FWIW, the cheapest way to get Microsoft Server (currently) is usually to buy it bundled with inexpensive server hardware. For example, you can get MS Server Standard for around $435 (or $170 for Essentials) when you buy it with a sub-$1K server from one very well known company. Similar savings can be found for most of the other major hardware brands. That's almost like paying substantially less than the cost of the license alone and getting your server hardware thrown in for free when it comes to the OTC Standard edition.

 8)
« Last Edit: January 10, 2015, 01:46:22 PM by 40hz »

mateek

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Re: Looking for Windows Email Server Options
« Reply #29 on: January 10, 2015, 03:57:15 PM »
Stoic Joker,
Not meaning to pry, and if the answer isn't private information, if you were to go to Exchange with your current email loads, how much storage would you plan to have available?

Quote
...that distinction will have a huge effect on the log size. This is one of a multitude of reasons why Exchange tends to require a lot of system resources.
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Renegade

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Re: Looking for Windows Email Server Options
« Reply #30 on: January 10, 2015, 08:45:51 PM »
How are you finding hMailServer so far?

I ran it for years, and was quite happy with it.
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Stoic Joker

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Re: Looking for Windows Email Server Options
« Reply #31 on: January 10, 2015, 11:35:04 PM »
Stoic Joker,
Not meaning to pry, and if the answer isn't private information, if you were to go to Exchange with your current email loads, how much storage would you plan to have available?

Quote
...that distinction will have a huge effect on the log size. This is one of a multitude of reasons why Exchange tends to require a lot of system resources.

Honestly, the install footprint for the Exchange software would probably take up more space on the hard drive then my requirements for a mail store would. But as Shades eluded to above Exchange is a memory hungry beast that is just simply overkill for what I'm doing here. And the constant transaction log creation and processing is more wear on the drives that I just don't want to have to allow for.

Sure, I could setup the thing up and run it in my sleep ... But it's simply not cost effective for me to do so.


How are you finding hMailServer so far?

I ran it for years, and was quite happy with it.

I am indeed quite impressed with it. It has done everything I have asked of it and more ... And it has done so without - at any point - pissing me off, or requiring me to delve into the bowels of its documentation (those two points are associated..).


rmanning4

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Re: Looking for Windows Email Server Options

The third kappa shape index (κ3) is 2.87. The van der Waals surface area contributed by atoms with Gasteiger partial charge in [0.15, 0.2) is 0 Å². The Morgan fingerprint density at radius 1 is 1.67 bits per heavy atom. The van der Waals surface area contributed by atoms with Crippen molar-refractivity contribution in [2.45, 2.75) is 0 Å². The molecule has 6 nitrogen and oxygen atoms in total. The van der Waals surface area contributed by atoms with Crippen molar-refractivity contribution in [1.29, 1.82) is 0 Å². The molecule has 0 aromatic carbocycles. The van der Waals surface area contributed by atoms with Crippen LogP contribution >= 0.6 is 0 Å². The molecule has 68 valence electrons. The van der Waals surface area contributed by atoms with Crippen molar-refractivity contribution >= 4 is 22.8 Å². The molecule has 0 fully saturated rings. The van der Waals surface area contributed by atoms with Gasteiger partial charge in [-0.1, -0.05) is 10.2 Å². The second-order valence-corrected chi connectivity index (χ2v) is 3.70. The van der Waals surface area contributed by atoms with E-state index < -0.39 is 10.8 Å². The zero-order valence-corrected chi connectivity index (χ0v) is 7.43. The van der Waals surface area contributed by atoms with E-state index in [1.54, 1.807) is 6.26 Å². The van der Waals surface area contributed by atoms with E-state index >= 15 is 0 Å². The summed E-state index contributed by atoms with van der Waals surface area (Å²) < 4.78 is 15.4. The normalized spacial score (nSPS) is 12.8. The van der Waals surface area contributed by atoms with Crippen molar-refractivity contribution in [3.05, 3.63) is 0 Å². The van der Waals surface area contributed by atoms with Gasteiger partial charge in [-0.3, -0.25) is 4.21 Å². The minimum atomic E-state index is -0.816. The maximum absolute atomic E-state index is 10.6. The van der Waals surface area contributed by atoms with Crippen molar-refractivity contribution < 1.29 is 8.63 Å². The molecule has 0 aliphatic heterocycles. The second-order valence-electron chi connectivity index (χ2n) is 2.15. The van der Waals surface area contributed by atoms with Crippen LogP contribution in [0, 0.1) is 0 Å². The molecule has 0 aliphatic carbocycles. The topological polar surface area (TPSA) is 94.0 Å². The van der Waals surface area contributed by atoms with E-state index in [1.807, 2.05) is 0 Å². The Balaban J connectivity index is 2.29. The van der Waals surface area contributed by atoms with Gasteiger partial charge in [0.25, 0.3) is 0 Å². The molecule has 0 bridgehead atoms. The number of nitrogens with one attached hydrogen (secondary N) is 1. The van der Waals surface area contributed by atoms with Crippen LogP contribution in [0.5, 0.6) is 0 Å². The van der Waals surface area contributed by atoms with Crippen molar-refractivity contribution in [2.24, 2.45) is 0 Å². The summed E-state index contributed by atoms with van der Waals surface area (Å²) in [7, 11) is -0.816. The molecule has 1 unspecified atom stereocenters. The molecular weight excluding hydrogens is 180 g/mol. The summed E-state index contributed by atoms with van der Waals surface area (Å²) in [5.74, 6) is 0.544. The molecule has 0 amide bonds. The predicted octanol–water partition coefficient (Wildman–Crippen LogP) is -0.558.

« Reply #32 on: January 19, 2015, 07:21:21 PM »
I currently use this Email Server at my home-based business for over 10 years now. It has never given any issues or problems.

An easy to use Windows Mail Server.
 Ability Mail Server is an advanced, secure and high performing mail server. With support for all standard mail protocols, including SMTP, POP3, IMAP4, LDAP and WebMail, the software can meet the needs of almost any business or home user. Ability Mail Server is fully scalable with support for unlimited users and domains, ODBC and clustering. The mail server also includes strong SPAM protection, on-server antivirus scanning, Content Filtering, IPv6 and much more.


Key Features:-

•Easy to use mail server. SMTP, POP3, IMAP4 and LDAP - Receive mail, send mail and access your accounts using any standard mail protocol.
•WebMail - Fully customizable 'Hotmail-style' access to your accounts via any web browser.
•256-bit SSL - Secure access to your mail with 256-bit SSL encryption.
•IPv6 Support - Future proof technology that supports both IPv4 and IPv6.
•SPAM Protection - Prevent SPAM with RBL filters, self learning Bayesian filtering technology, grey listing, SPF checking and much more.
•Antivirus Protection - Protect users from viruses by integrating your mail server with almost any existing antivirus product.
•Strong Security - Lock down your mail server with IP Restrictions, SMTP Authentication, Tarpitting, Anti-hammering and more.
•Content Filtering - Set up rules to control your mail content, run applications, send new mail and much more.
•POP3 Retrievals - Automatically download mails from other mail servers into local accounts.
•Mailing Lists - Send bulk mails to multiple email addresses and accounts. Opt-in mailing lists allow users to automatically add and remove themselves.
•ODBC - Store and control vital user information using an ODBC database. Integrate your mail server with other applications and web scripts.
•Remote Admin  - Remote access to your settings, user accounts and logs via any web browser.
•Domain Administrators  - Allow users to administer their own domains through WebMail.
 
The best!